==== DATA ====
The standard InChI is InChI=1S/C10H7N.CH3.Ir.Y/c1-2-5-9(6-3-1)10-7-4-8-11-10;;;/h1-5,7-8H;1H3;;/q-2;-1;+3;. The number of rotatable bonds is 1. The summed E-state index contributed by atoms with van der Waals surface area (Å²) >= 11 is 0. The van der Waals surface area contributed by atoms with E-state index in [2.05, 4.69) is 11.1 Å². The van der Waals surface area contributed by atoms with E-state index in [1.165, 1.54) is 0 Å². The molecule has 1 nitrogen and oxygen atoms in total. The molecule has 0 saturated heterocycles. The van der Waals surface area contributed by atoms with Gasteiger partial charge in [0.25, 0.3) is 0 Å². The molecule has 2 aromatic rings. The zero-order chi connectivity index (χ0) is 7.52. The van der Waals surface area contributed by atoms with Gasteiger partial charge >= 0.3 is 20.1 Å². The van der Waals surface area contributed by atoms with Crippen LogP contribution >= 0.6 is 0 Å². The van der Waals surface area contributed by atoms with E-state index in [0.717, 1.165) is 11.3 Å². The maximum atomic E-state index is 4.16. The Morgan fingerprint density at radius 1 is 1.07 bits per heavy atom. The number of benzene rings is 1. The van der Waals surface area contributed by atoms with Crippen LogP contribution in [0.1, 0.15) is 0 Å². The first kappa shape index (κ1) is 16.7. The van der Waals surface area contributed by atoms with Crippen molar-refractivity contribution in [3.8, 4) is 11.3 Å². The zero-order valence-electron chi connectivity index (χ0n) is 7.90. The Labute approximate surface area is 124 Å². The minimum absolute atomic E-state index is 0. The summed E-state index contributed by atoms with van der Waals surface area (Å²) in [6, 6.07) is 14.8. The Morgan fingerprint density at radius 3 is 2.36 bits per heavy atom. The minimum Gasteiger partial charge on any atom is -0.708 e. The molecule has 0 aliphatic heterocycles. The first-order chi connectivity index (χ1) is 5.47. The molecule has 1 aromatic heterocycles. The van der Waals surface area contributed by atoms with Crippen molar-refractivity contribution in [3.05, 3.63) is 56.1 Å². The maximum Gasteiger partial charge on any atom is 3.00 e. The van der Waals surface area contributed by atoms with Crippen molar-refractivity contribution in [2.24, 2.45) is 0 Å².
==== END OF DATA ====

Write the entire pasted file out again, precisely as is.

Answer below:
The standard InChI is InChI=1S/C10H7N.CH3.Ir.Y/c1-2-5-9(6-3-1)10-7-4-8-11-10;;;/h1-5,7-8H;1H3;;/q-2;-1;+3;. The number of rotatable bonds is 1. The summed E-state index contributed by atoms with van der Waals surface area (Å²) >= 11 is 0. The van der Waals surface area contributed by atoms with E-state index in [2.05, 4.69) is 11.1 Å². The van der Waals surface area contributed by atoms with E-state index in [1.165, 1.54) is 0 Å². The molecule has 1 nitrogen and oxygen atoms in total. The molecule has 0 saturated heterocycles. The van der Waals surface area contributed by atoms with Gasteiger partial charge in [0.25, 0.3) is 0 Å². The molecule has 2 aromatic rings. The zero-order chi connectivity index (χ0) is 7.52. The van der Waals surface area contributed by atoms with Gasteiger partial charge >= 0.3 is 20.1 Å². The van der Waals surface area contributed by atoms with Crippen LogP contribution >= 0.6 is 0 Å². The van der Waals surface area contributed by atoms with E-state index in [0.717, 1.165) is 11.3 Å². The maximum atomic E-state index is 4.16. The Morgan fingerprint density at radius 1 is 1.07 bits per heavy atom. The number of benzene rings is 1. The van der Waals surface area contributed by atoms with Crippen LogP contribution in [0.1, 0.15) is 0 Å². The first kappa shape index (κ1) is 16.7. The van der Waals surface area contributed by atoms with Crippen molar-refractivity contribution in [3.8, 4) is 11.3 Å². The zero-order valence-electron chi connectivity index (χ0n) is 7.90. The Labute approximate surface area is 124 Å². The minimum absolute atomic E-state index is 0. The summed E-state index contributed by atoms with van der Waals surface area (Å²) in [6, 6.07) is 14.8. The Morgan fingerprint density at radius 3 is 2.36 bits per heavy atom. The minimum Gasteiger partial charge on any atom is -0.708 e. The molecule has 0 aliphatic heterocycles. The first-order chi connectivity index (χ1) is 5.47. The molecule has 1 aromatic heterocycles. The van der Waals surface area contributed by atoms with Crippen molar-refractivity contribution in [3.05, 3.63) is 56.1 Å². The maximum Gasteiger partial charge on any atom is 3.00 e. The van der Waals surface area contributed by atoms with Crippen molar-refractivity contribution in [2.24, 2.45) is 0 Å².